Leonard Cohen: Bird on a Wire
Palmer's film is that rare concert doc that isn't for established fans only.
John Hancock's "Baby Blue Marine" ends on such a puzzling, inconsequential note that it's easy to forget how many good things came before. The movie's first hour is so absorbingly well done, in fact, that I was beginning to hope this might be the summer's sleeper. But then things go so pointlessly wrong with the story that acting and direction can't save it: We walk out unfulfilled and even a little angry.
The movie involves Jan-Michael Vincent as a trainee in Marine boot camp in 1943. He's a member of the idiot squad, the guys who can't seem to make it. He flunks out of training and is sent home wearing a baby-blue suit that dramatizes his disgrace. But in Los Angeles his luck changes, sort of, when a Marine veteran knocks him out and changes clothes with him in order to desert. When Vincent comes to, he has a hero's uniform. He hitchhikes vaguely toward St. Louis, not eager to tell his parents he didn't make it in the Marines. And so he's happy to stop for a few days when, in a little crossroads town, he meets a waitress (Glynnis O'Connor). It's love at first sight, he's invited to spend a few days with her family and, of course, he's taken as a Pacific veteran.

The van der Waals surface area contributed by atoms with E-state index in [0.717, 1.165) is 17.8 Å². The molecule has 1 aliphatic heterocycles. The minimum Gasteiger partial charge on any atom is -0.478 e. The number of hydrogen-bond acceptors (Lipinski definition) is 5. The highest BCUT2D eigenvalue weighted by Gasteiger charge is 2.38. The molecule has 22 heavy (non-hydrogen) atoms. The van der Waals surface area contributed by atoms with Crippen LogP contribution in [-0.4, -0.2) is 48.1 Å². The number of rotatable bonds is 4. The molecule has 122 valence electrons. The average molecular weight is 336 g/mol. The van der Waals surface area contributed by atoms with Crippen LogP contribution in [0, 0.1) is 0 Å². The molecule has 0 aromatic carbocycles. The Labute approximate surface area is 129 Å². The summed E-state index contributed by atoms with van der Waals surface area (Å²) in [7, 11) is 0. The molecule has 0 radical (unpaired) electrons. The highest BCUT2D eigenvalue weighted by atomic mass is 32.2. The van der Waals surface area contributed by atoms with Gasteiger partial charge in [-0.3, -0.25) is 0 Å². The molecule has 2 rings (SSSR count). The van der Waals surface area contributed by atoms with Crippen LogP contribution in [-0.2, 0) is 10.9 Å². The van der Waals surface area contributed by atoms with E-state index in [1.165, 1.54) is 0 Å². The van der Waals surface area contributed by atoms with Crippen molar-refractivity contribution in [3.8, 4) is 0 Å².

He plays his deception so straight -- not really lying to people so much as agreeing with their conclusions -- that we're almost on his side. And the waitress certainly is. She lets out a long and worshipful sigh after seeing him for the first time, and her portrayal of a high school crush is so true, so sensitive, that not a moment goes wrong.
The girl's parents like the young Marine, the town admires him, the love affair blossoms (in a field of flowers that's perhaps a shade too romantic), and everybody does things like attend football games, go to church and the movies and stop in the Main St. cafe for a cheeseburger. It's all very all-American, except for the nearby detention camp holding Japanese Americans from San Francisco.
This message came to me from a reader named Peter Svensland. He and a fr...
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